Finally, the Visionaries know that there is a limited window for A.I. adoption from which a strategic advantage can be leveraged. They are unstoppable. They live to reshape their business in a technology fit enterprise, ready to take market share from their competitors. They have already deployed A.I. in their enterprise with great success and have proven that this is an essential technology.
You can find them as a minority in almost every Board. They sit somewhere between the Visionaries and the Ignorants. They understand that the A.I. narrative is not going to disappear. They usually exist in businesses which have recently started to understand that A.I. is a need not a want. In some cases, they are leaders of services businesses which have, for long time, benefited from (1) labour arbitrage, namely charging UK fees for services provided by a workforce usually domiciled in India or more recently Poland and (2) client captivity, meaning that they have made it so expensive and cumbersome for their clients to change service providers that clients choose to stay put over moving.
The Comfortables have a vague understanding that A.I. has been redefining market forces which determines who stays in business and who ‘goes away’. They usually partner with lone voices inside their company who have the strength of character and vision to say that “if we don’t employ A.I. we’ll lose our jobs”.
Despite all of this, the Comfortables lack the focus and grit to pursue an A.I. strategy. They find superficial excuses like “we are a little bit preoccupied with other things right now”.
In some cases, this often transpires because they lack proper advice. They go ahead with whatever A.I. solution comes their way because everyone is talking about, endeavouring to be an early embracer of A.I. technology, they simply set themselves up for “told you so, it doesn’t work” and “stop chasing those shiny things”. A.I. systems are not created equal, and pouring resources into the wrong A.I. system is another way to destroy value in a business and damage one’s reputation and standing.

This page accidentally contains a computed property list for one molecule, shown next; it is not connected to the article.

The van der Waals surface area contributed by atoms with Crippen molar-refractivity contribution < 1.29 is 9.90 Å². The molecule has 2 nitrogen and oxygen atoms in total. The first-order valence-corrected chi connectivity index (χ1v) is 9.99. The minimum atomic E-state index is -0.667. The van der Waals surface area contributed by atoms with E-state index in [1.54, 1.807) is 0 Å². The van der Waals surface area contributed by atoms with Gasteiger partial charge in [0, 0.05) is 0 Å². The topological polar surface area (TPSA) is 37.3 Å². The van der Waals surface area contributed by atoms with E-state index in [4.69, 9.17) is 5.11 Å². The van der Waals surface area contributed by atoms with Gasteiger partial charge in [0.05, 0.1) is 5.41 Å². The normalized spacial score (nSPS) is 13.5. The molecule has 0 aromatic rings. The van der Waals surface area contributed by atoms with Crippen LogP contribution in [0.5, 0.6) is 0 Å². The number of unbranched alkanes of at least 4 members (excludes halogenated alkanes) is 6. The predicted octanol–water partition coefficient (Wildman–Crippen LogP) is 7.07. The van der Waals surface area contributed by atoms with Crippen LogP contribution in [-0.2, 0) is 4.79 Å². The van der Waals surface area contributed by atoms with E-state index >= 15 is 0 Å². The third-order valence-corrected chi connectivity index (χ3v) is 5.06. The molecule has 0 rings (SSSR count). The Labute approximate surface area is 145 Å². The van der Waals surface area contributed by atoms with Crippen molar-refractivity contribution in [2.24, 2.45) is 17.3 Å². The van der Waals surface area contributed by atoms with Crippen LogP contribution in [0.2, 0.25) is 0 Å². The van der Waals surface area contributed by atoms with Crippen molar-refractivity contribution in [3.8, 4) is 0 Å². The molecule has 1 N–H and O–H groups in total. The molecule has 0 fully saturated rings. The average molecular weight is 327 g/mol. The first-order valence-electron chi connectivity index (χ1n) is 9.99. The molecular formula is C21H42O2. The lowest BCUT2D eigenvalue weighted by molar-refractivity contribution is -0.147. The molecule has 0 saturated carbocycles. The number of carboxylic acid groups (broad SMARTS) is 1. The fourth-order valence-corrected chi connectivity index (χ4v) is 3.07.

They are seen less and less. However, they are prevalent in sectors like wealth management / private banking where the main belief is that their business models will continue to exist just because their clients prefer to engage face to face.
The Unawares are defensive and dismissive. They dismiss any conversation around the topic of A.I.
They are not curious about what A.I. is and what this technology can do to grow their business. They actively dismiss any information on A.I. provided to them. You’d see them leave events right before the applications of A.I. in wealth management section. Nothing, absolutely nothing, could convince them otherwise. However, deep down they are aware that this technology is shaking up the status-quo. But they also know that they’ll retire in a few years’ time or they’ll move jobs, so why rock the boat now? This is a cause of significant concern, because the well-being of a business should be an ongoing concern which is more important than one person’s retirement or place of work. Executives should be genuinely and actively concerned in equal measure with preserving shareholders’ value as well as protecting their employees and their clients.
When the Unawares win the argument, it’s a Pyrrhic victory.
Financial Services as a business space is unforgiving. The market forces which have been taught in business schools are changing shape and scope. The large management consultancies have been rushing to develop new frameworks, new names and have published new insightful strategy papers. Boards may read them all, but they are left with a massive challenge ahead: how do we make it happen? There are numerous examples of successful companies which lacked the leadership when they needed it the most: when market forces have changed and when only visionary leaders were able to steer their business away from an inevitable crash.